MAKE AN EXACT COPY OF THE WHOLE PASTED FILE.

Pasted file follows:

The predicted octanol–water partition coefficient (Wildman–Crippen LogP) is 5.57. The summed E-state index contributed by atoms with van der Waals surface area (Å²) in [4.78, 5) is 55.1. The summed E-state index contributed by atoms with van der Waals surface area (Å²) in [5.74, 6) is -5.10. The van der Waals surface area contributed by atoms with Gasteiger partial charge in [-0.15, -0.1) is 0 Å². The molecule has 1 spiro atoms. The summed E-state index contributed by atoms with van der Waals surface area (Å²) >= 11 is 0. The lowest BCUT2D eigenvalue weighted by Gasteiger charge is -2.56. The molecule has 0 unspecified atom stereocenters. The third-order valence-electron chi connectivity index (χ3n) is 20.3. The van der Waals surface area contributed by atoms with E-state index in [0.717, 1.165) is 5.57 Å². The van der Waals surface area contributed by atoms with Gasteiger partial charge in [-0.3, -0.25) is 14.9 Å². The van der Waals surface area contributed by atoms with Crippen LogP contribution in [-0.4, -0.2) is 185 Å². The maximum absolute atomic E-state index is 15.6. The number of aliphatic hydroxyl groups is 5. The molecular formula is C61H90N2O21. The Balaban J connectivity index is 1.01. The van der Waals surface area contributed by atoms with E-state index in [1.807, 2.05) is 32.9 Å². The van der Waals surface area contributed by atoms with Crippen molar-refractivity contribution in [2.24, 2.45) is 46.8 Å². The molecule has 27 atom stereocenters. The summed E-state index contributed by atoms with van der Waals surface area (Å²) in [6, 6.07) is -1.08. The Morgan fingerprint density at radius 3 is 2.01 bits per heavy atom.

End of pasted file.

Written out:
The predicted octanol–water partition coefficient (Wildman–Crippen LogP) is 5.57. The summed E-state index contributed by atoms with van der Waals surface area (Å²) in [4.78, 5) is 55.1. The summed E-state index contributed by atoms with van der Waals surface area (Å²) in [5.74, 6) is -5.10. The van der Waals surface area contributed by atoms with Gasteiger partial charge in [-0.15, -0.1) is 0 Å². The molecule has 1 spiro atoms. The summed E-state index contributed by atoms with van der Waals surface area (Å²) >= 11 is 0. The lowest BCUT2D eigenvalue weighted by Gasteiger charge is -2.56. The molecule has 0 unspecified atom stereocenters. The third-order valence-electron chi connectivity index (χ3n) is 20.3. The van der Waals surface area contributed by atoms with E-state index in [0.717, 1.165) is 5.57 Å². The van der Waals surface area contributed by atoms with Gasteiger partial charge in [-0.3, -0.25) is 14.9 Å². The van der Waals surface area contributed by atoms with Crippen LogP contribution in [-0.4, -0.2) is 185 Å². The maximum absolute atomic E-state index is 15.6. The number of aliphatic hydroxyl groups is 5. The molecular formula is C61H90N2O21. The Balaban J connectivity index is 1.01. The van der Waals surface area contributed by atoms with E-state index in [1.807, 2.05) is 32.9 Å². The van der Waals surface area contributed by atoms with Crippen molar-refractivity contribution in [2.24, 2.45) is 46.8 Å². The molecule has 27 atom stereocenters. The summed E-state index contributed by atoms with van der Waals surface area (Å²) in [6, 6.07) is -1.08. The Morgan fingerprint density at radius 3 is 2.01 bits per heavy atom.